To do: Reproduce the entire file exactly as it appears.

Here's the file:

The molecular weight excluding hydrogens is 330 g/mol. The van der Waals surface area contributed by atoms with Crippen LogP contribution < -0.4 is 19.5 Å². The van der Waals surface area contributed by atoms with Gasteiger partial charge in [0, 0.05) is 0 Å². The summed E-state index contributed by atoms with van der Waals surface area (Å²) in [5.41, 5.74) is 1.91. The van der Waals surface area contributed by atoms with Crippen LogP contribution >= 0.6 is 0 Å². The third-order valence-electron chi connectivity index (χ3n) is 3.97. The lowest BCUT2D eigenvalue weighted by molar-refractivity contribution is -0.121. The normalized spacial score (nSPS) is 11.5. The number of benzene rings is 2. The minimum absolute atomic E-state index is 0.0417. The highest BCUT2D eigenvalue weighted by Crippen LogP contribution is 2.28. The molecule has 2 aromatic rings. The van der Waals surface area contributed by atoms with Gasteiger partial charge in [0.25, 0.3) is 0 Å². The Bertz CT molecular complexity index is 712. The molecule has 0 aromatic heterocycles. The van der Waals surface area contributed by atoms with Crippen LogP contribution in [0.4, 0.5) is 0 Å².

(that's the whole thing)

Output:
The molecular weight excluding hydrogens is 330 g/mol. The van der Waals surface area contributed by atoms with Crippen LogP contribution < -0.4 is 19.5 Å². The van der Waals surface area contributed by atoms with Gasteiger partial charge in [0, 0.05) is 0 Å². The summed E-state index contributed by atoms with van der Waals surface area (Å²) in [5.41, 5.74) is 1.91. The van der Waals surface area contributed by atoms with Crippen LogP contribution >= 0.6 is 0 Å². The third-order valence-electron chi connectivity index (χ3n) is 3.97. The lowest BCUT2D eigenvalue weighted by molar-refractivity contribution is -0.121. The normalized spacial score (nSPS) is 11.5. The number of benzene rings is 2. The minimum absolute atomic E-state index is 0.0417. The highest BCUT2D eigenvalue weighted by Crippen LogP contribution is 2.28. The molecule has 2 aromatic rings. The van der Waals surface area contributed by atoms with Gasteiger partial charge in [0.25, 0.3) is 0 Å². The Bertz CT molecular complexity index is 712. The molecule has 0 aromatic heterocycles. The van der Waals surface area contributed by atoms with Crippen LogP contribution in [0.4, 0.5) is 0 Å².